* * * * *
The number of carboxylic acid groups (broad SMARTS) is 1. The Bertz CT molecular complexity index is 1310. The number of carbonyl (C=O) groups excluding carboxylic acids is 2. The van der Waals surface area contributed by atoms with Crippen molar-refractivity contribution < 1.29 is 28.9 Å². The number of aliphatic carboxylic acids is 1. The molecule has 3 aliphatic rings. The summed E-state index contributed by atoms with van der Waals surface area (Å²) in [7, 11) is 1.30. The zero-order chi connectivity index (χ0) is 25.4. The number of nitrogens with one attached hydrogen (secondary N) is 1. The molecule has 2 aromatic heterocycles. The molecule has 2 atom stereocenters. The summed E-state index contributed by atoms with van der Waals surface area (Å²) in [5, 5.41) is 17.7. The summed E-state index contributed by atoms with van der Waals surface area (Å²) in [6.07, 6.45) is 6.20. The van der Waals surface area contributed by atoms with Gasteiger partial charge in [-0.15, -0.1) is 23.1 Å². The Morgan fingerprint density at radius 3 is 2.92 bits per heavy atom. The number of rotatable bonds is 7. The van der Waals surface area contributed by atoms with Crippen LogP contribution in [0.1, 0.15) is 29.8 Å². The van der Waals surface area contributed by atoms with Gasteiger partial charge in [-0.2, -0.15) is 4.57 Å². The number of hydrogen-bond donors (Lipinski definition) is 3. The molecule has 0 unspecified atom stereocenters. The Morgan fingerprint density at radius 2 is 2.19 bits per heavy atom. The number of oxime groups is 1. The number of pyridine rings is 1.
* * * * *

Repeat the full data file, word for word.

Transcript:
The number of carboxylic acid groups (broad SMARTS) is 1. The Bertz CT molecular complexity index is 1310. The number of carbonyl (C=O) groups excluding carboxylic acids is 2. The van der Waals surface area contributed by atoms with Crippen molar-refractivity contribution < 1.29 is 28.9 Å². The number of aliphatic carboxylic acids is 1. The molecule has 3 aliphatic rings. The summed E-state index contributed by atoms with van der Waals surface area (Å²) in [7, 11) is 1.30. The zero-order chi connectivity index (χ0) is 25.4. The number of nitrogens with one attached hydrogen (secondary N) is 1. The molecule has 2 aromatic heterocycles. The molecule has 2 atom stereocenters. The summed E-state index contributed by atoms with van der Waals surface area (Å²) in [5, 5.41) is 17.7. The summed E-state index contributed by atoms with van der Waals surface area (Å²) in [6.07, 6.45) is 6.20. The van der Waals surface area contributed by atoms with Gasteiger partial charge in [-0.15, -0.1) is 23.1 Å². The Morgan fingerprint density at radius 3 is 2.92 bits per heavy atom. The number of rotatable bonds is 7. The van der Waals surface area contributed by atoms with Crippen LogP contribution in [0.1, 0.15) is 29.8 Å². The van der Waals surface area contributed by atoms with Gasteiger partial charge in [-0.2, -0.15) is 4.57 Å². The number of hydrogen-bond donors (Lipinski definition) is 3. The molecule has 0 unspecified atom stereocenters. The Morgan fingerprint density at radius 2 is 2.19 bits per heavy atom. The number of oxime groups is 1. The number of pyridine rings is 1.